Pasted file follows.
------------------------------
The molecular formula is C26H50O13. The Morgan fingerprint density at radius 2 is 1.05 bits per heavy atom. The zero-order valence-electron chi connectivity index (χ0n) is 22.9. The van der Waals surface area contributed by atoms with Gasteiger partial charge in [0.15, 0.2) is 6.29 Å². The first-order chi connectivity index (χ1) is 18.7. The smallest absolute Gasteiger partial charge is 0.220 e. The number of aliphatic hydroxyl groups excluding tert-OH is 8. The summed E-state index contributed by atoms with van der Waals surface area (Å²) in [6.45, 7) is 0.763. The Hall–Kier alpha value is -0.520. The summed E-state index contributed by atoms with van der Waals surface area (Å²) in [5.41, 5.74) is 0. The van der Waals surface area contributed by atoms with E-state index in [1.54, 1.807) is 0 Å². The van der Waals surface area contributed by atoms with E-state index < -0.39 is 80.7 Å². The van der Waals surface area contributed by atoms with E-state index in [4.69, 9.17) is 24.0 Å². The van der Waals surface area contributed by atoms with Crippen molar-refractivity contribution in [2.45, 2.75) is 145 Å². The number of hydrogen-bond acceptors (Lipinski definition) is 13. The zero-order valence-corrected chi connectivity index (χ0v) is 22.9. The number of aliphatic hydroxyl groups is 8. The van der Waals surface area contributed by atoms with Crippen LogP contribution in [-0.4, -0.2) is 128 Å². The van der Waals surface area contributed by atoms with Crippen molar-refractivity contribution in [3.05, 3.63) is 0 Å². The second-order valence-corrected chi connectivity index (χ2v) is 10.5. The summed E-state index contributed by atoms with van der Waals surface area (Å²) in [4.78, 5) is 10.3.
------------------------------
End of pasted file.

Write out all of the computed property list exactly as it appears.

The molecular formula is C26H50O13. The Morgan fingerprint density at radius 2 is 1.05 bits per heavy atom. The zero-order valence-electron chi connectivity index (χ0n) is 22.9. The van der Waals surface area contributed by atoms with Gasteiger partial charge in [0.15, 0.2) is 6.29 Å². The first-order chi connectivity index (χ1) is 18.7. The smallest absolute Gasteiger partial charge is 0.220 e. The number of aliphatic hydroxyl groups excluding tert-OH is 8. The summed E-state index contributed by atoms with van der Waals surface area (Å²) in [6.45, 7) is 0.763. The Hall–Kier alpha value is -0.520. The summed E-state index contributed by atoms with van der Waals surface area (Å²) in [5.41, 5.74) is 0. The van der Waals surface area contributed by atoms with E-state index in [1.54, 1.807) is 0 Å². The van der Waals surface area contributed by atoms with E-state index < -0.39 is 80.7 Å². The van der Waals surface area contributed by atoms with E-state index in [4.69, 9.17) is 24.0 Å². The van der Waals surface area contributed by atoms with Crippen molar-refractivity contribution in [2.45, 2.75) is 145 Å². The number of hydrogen-bond acceptors (Lipinski definition) is 13. The zero-order valence-corrected chi connectivity index (χ0v) is 22.9. The number of aliphatic hydroxyl groups is 8. The van der Waals surface area contributed by atoms with Crippen LogP contribution in [-0.4, -0.2) is 128 Å². The van der Waals surface area contributed by atoms with Crippen molar-refractivity contribution in [3.05, 3.63) is 0 Å². The second-order valence-corrected chi connectivity index (χ2v) is 10.5. The summed E-state index contributed by atoms with van der Waals surface area (Å²) in [4.78, 5) is 10.3.